The Bank of Canada normally responds to the threat of a large recession by aggressively cutting interest rates. It won’t be able to use this strategy the next time around: short-term interest rates would hit zero before the job is done. Instead, the Bank will have to rely on large-scale purchases of long-term financial assets (quantitative easing) and a big depreciation of the Canadian exchange rate. While helpful, these policies are unlikely to be as effective as the Bank’s traditional strategy for fighting recessions.

The Bank’s benchmark-interest rate is now only 1.75%, well below its level of 4.5% on the eve of the 2007 financial crisis. Long-term interest rates are even lower. There is no reason to expect that these rates will rise substantially in the foreseeable future.

The growth rate of Canadian workers’ productivity is alarmingly low and the working population is aging. These forces are driving the IMF’s forecast of declining growth in Canadian GDP. No one should expect rapid growth in the demand for funds to invest in the real side of the Canadian economy. At the same time, we should expect aging populations around the world to save more, with high demand for safe Canadian and U.S. financial assets.

The Bank of Canada is currently reviewing alternative long-term strategies to deal with the problem of not being able to lower interest rates enough to ease the impact of a recession without having a negative interest rate, this is known as the effective-lower bound problem. The set of alternatives should be expanded to include allowing for wider swings in inflation over time in an effort to fight incipient downturns.

The latter strategy would entail the Bank lowering the threshold for the risk of a downturn that causes it to cut its policy rate. Such a policy shift could temporarily drive inflation above its mid-range target of 2%. But increased risk aversion about an economic downturn is justified given the effective-lower bound problem. If downturns are costlier than they used to be, optimal policy should reflect that fact. And we should remember that the target rate of inflation is a medium-term objective. It’s okay to occasionally be above target as long you’re clear why and what your strategy is for returning to 2% over time.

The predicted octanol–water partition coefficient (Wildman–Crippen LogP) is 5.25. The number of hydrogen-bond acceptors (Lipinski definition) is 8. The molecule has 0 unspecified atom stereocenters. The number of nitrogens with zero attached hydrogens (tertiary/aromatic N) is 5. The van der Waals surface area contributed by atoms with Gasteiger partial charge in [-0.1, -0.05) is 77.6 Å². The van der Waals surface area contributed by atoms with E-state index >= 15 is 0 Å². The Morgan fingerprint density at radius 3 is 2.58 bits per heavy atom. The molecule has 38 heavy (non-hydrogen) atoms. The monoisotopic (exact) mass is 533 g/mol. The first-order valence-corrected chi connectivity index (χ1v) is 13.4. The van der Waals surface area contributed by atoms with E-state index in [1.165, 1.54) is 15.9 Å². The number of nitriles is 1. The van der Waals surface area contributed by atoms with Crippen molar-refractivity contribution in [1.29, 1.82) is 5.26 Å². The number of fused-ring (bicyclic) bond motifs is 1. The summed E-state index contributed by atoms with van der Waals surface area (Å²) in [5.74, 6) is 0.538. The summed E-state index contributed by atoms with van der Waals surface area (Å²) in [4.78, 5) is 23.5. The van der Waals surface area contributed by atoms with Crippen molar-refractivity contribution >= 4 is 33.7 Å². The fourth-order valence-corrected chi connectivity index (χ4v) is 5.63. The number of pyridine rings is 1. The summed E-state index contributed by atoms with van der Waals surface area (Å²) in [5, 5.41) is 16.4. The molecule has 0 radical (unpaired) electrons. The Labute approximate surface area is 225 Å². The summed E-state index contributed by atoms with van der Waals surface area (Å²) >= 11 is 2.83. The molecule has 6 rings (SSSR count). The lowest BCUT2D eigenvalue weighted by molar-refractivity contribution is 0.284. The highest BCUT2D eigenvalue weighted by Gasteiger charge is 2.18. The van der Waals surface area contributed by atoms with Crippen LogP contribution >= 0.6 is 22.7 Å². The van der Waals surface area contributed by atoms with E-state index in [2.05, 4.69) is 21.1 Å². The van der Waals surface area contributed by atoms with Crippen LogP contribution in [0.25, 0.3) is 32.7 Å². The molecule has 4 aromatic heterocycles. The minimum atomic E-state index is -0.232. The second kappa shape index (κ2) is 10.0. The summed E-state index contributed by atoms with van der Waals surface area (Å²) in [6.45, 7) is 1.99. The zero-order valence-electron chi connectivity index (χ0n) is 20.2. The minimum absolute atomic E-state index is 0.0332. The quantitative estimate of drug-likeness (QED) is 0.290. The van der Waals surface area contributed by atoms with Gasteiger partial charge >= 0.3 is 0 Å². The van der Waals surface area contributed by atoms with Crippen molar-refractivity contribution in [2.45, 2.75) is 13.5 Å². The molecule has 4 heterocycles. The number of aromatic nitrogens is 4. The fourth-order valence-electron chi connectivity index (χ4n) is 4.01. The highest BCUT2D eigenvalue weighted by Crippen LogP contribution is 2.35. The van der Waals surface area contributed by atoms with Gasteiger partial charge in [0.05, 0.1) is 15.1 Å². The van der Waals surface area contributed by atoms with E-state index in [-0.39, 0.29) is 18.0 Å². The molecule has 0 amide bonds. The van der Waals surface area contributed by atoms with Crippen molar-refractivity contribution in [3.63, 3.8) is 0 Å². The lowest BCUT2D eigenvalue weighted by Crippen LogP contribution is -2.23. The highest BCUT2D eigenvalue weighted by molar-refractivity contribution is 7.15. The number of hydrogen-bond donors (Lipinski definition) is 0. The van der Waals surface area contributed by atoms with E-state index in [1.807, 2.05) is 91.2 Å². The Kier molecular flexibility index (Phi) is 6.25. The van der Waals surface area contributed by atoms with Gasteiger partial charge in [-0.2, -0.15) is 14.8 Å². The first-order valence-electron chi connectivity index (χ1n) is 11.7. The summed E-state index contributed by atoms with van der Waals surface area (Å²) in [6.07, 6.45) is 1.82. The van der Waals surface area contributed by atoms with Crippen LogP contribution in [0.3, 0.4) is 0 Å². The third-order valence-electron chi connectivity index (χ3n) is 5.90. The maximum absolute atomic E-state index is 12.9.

It would take a long time to convince elected officials of the wisdom of such a substantial change to the Bank of Canada’s current inflation-targeting regime. It would take even longer to credibly communicate a new strategy to the public. We may not have the luxury of time before Canada faces the prospect of a severe recession. 

What should the Bank of Canada do in the face of this challenge?

  1. Decide what to do if there is a severe recessionary shock before its new long-run strategies are in place. The Bank of Canada will likely want to engage in quantitative easing to drive long-run interest rates down.
  2. The Bank needs to communicate its strategy to the public and manage expectations about what it can accomplish with various programs.
  3. During a severe recession the Bank should allow a substantial depreciation of the Canadian dollar which encourages an increase in net exports, boosting the net demand for products produced by Canadians. However, the Bank must be clear that it is not actively intervening in exchange rate markets. 

Exchange rates will probably depreciate more in future recessions. The Bank’s new tools probably won’t be as effective as its old tools, which means future recessions will be larger. Also, quantitative easing will directly contribute to a depreciation of the Canadian dollar. As the Bank pushes down nominal yields on Canadian financial assets, some investors will redirect their investments towards foreign assets. Large-scale purchases of assets by the Bank will also contribute to a depreciation of the Canadian dollar.

Because of its dependence on commodity exports the Canadian economy is particularly sensitive to global downturns. It is incumbent on the Bank to communicate its strategy for dealing with that problem. The public needs to be prepared for the bumpy road ahead that we will almost certainly be travelling along.

Source: Financial Post